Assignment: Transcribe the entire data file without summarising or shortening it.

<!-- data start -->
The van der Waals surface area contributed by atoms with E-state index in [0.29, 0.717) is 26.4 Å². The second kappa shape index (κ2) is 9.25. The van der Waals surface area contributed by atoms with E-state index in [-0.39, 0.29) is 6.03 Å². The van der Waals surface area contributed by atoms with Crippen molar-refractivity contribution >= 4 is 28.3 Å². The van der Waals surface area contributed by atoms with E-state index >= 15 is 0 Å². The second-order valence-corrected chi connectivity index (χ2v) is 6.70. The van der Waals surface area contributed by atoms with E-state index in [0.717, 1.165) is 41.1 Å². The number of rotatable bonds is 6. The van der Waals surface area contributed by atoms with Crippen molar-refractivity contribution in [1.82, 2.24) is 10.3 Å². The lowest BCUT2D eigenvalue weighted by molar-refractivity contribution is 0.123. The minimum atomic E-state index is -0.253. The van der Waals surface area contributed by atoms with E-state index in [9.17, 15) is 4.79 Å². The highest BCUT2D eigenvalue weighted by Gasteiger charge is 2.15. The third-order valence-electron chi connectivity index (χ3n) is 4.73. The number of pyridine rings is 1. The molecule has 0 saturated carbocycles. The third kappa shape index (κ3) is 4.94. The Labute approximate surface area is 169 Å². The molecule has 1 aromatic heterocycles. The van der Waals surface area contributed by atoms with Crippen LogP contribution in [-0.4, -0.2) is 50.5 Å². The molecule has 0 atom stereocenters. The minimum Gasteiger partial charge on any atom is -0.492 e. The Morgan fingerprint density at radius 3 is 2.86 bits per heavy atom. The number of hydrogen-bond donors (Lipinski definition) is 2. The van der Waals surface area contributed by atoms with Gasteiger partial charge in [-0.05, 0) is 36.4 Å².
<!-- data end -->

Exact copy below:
The van der Waals surface area contributed by atoms with E-state index in [0.29, 0.717) is 26.4 Å². The second kappa shape index (κ2) is 9.25. The van der Waals surface area contributed by atoms with E-state index in [-0.39, 0.29) is 6.03 Å². The van der Waals surface area contributed by atoms with Crippen molar-refractivity contribution >= 4 is 28.3 Å². The van der Waals surface area contributed by atoms with E-state index >= 15 is 0 Å². The second-order valence-corrected chi connectivity index (χ2v) is 6.70. The van der Waals surface area contributed by atoms with E-state index in [0.717, 1.165) is 41.1 Å². The number of rotatable bonds is 6. The van der Waals surface area contributed by atoms with Crippen molar-refractivity contribution in [1.82, 2.24) is 10.3 Å². The lowest BCUT2D eigenvalue weighted by molar-refractivity contribution is 0.123. The minimum atomic E-state index is -0.253. The van der Waals surface area contributed by atoms with E-state index in [9.17, 15) is 4.79 Å². The highest BCUT2D eigenvalue weighted by Gasteiger charge is 2.15. The third-order valence-electron chi connectivity index (χ3n) is 4.73. The number of pyridine rings is 1. The molecule has 0 saturated carbocycles. The third kappa shape index (κ3) is 4.94. The Labute approximate surface area is 169 Å². The molecule has 1 aromatic heterocycles. The van der Waals surface area contributed by atoms with Crippen LogP contribution in [-0.4, -0.2) is 50.5 Å². The molecule has 0 atom stereocenters. The minimum Gasteiger partial charge on any atom is -0.492 e. The Morgan fingerprint density at radius 3 is 2.86 bits per heavy atom. The number of hydrogen-bond donors (Lipinski definition) is 2. The van der Waals surface area contributed by atoms with Gasteiger partial charge in [-0.05, 0) is 36.4 Å².